Tag Archives: Photograpy

Investing in the future – studio rebuild part 2

Dunure Studies
£75 (30 x 30cm) each
(Shadow box framed by Manchester Custom Framing)

Building work is so much easier when you invest early on. Encourage one child (or preferably two as it is always good to have a back up) to take things apart and occasionally put them back together again from an early age. Nuture a love of ‘making’ – Airfix kits, quilts, simple electronic kits, glitter covered gluey messes, Warhammer soldiers, tin foil covered shields and swords, anything they want. Support said child when they want to make a living by working with their hands. Provide interest-free loans with the Bank of Mum and Dad to buy all sorts of serious looking wood working and picture framing tools. Then sit back and enjoy decades of payback.

Yes, said son Cal (check out his framing business) put in a solid 6 hours yesterday during which he installed three LED lighting panels, the polystryene panels to make a 6.6m design wall, a bookcase and a CD rack. All for the price of a McDonalds!

When we first built the studio we spent a lot of the available money on insulation as I knew that it would be hard to form a good studio practice if the studio was cold in the winter. With the rebuild the main investment has gone on lighting. Because I have a day job many of my studio hours are in the evenings. I originally installed 6 fluorescent strips and although I used ‘cool white’ bulbs the light was still not great. And the light fittings hum. And they cast shadows which makes it harder to photograph my work. So yesterday we swapped 3 of them out for 60W LED panels. They are brilliant. White light without shadows and without hum. The other 3 have been ordered and Cal is on standby to install them. It pays to invest.

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Photographing my work (again)

Happy today? (detail)

Happy today? (detail)

When I needed to photograph a really big Ruins piece in August I ended up borrowing a studio and some lighting. (The design walls in my wonderful studio just weren’t big enough.) And whilst I was happy with the result it was a lot of effort to ‘book’ the studio, transport the quilt etc. So, with help from son Cal, I have built a system that will allow me to photograph big pieces and 3D pieces in the comfort of my own studio. Just in time to photograph my latest piece ‘Happy today?’ which is a double sided long thin piece designed to hang from the ceiling and pleat onto the floor.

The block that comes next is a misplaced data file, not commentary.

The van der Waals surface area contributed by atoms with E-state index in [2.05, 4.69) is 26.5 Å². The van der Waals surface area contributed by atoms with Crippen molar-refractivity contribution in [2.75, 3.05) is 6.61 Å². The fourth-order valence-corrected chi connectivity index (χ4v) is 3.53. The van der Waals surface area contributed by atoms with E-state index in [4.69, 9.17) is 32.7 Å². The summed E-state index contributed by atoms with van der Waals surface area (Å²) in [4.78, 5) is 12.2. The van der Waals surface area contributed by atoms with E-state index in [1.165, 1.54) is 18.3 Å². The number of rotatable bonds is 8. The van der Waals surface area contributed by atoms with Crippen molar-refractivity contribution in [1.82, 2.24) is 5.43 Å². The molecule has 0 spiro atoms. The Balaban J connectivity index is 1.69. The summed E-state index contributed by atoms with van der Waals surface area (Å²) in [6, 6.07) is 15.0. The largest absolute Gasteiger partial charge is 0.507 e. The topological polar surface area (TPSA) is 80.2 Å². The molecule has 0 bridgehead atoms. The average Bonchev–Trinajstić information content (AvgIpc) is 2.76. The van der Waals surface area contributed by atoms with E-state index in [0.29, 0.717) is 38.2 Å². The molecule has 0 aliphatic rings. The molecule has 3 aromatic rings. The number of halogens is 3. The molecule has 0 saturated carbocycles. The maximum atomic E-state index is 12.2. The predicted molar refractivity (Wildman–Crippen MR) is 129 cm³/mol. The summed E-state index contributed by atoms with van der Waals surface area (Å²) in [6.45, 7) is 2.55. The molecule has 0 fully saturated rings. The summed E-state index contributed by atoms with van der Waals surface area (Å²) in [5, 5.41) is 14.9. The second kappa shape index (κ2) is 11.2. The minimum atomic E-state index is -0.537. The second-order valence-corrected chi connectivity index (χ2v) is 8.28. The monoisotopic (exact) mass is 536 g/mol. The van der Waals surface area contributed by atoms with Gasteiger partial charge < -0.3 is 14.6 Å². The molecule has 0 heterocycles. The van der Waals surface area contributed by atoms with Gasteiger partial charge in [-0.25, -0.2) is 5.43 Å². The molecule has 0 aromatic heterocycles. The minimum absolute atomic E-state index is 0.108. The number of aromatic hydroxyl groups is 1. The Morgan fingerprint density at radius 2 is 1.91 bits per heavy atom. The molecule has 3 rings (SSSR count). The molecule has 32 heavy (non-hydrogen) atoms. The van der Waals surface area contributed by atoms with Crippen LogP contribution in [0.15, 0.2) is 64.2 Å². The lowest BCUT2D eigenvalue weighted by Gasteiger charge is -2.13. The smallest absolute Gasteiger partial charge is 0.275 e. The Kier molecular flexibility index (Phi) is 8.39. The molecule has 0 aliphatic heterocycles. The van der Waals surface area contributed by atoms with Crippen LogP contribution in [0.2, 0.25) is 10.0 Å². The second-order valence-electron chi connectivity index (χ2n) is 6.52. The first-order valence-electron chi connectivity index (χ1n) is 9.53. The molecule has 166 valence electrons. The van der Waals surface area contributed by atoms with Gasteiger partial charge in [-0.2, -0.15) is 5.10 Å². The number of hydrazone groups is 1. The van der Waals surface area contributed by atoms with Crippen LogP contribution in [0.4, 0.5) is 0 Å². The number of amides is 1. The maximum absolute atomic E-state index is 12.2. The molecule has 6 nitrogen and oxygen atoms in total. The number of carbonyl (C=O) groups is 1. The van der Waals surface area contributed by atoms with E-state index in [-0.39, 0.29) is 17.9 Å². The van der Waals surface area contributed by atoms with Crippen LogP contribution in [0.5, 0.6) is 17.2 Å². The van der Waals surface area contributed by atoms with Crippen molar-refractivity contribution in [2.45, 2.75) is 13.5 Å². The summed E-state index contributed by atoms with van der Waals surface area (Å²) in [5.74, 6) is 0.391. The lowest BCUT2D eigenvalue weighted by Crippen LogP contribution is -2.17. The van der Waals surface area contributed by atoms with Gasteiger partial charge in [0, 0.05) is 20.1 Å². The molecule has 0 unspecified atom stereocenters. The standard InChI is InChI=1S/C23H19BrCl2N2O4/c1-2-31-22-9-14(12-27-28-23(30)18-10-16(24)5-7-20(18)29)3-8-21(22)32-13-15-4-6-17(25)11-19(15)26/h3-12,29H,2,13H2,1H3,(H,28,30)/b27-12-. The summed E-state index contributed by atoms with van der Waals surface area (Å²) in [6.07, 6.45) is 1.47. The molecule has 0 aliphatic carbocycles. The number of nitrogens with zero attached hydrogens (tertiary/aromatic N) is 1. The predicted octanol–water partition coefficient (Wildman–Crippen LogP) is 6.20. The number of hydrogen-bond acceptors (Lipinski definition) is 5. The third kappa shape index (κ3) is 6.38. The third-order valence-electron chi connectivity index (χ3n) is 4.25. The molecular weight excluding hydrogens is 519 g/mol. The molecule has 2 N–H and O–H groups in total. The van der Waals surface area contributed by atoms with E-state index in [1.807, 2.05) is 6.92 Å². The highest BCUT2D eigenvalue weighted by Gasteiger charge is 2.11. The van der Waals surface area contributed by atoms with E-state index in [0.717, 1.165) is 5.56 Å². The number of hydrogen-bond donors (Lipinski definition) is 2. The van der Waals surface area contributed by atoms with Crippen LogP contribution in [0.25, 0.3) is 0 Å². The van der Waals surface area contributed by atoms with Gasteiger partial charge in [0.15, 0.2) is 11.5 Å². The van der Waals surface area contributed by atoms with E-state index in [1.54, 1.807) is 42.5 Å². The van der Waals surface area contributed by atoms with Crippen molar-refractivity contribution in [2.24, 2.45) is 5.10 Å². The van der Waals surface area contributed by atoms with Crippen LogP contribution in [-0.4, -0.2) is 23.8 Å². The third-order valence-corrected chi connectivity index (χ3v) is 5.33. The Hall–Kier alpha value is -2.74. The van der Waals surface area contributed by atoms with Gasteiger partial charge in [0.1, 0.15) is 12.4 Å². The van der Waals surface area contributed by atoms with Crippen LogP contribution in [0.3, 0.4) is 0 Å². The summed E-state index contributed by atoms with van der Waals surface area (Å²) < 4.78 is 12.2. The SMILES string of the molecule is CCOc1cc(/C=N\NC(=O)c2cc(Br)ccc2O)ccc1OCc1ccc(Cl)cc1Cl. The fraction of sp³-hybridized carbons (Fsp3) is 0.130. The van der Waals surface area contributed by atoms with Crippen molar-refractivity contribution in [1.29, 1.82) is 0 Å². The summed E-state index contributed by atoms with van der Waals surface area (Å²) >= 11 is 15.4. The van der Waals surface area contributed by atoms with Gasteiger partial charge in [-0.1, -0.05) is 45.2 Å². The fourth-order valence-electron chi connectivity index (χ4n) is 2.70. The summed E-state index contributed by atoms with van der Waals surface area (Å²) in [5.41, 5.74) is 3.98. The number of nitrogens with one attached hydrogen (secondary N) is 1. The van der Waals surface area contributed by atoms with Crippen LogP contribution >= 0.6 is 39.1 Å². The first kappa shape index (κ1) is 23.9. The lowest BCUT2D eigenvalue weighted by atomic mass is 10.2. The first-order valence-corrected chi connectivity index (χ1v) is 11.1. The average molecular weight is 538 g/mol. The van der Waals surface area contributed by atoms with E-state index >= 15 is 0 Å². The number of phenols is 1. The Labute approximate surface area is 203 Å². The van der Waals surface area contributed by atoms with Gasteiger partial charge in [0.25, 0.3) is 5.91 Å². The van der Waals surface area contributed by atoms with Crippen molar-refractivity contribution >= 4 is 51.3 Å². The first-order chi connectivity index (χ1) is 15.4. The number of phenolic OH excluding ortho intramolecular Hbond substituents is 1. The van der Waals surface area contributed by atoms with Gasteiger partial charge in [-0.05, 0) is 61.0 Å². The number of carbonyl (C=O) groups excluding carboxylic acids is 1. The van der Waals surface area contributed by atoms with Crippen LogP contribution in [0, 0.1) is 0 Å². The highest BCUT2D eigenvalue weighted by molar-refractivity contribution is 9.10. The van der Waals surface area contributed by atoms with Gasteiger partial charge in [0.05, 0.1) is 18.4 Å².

We brought a 2.7m wide roll of photographic backdrop paper which sits on a narrow shelf built onto one of the long beams in the studio. This allows me to drop the paper down and along the floor. We brought a roll of metal mesh and used wood battens to fit a length to the ceiling in front of the backdrop roll. In the photo below Cal is using picture hooks and nylon hanging thread to suspend the quilt about 30cm in front of the backdrop. Cal made me two lighting stands. Each is a 6ft length of timber with four 10inch shelf brackets attached to the base to provide stability. He drilled out 3 holes on each upright through which he has attached regular bayonet light fittings. Having inherited my ‘tidy’ gene Cal put a junction box on each upfright so that each is run off a single plug. We used six non-directional cool white light bulbs to gave lots of good light although I need to invest in a better way of cutting the light from the french doors as this gave us a bit of problem with shadows.

Once we had finished photographing the piece we rolled up the paper and stored the lighting stands. (And moved tables, chairs and print benches back in place!). We have already decided that the system could be improved. Sometime before I use it again we need to get a 2.8m wood or metal pole to hang the roll of backdrop paper from so that it drops without any distortion. We need to replace the wire mesh with something more heavy duty especially if I want to photograph bigger, heavier pieces. And we need to paint everything white so that it looks nicer! Well maybe ‘need’ is a bit of an exaggeration but I do have the ‘tidy’ gene!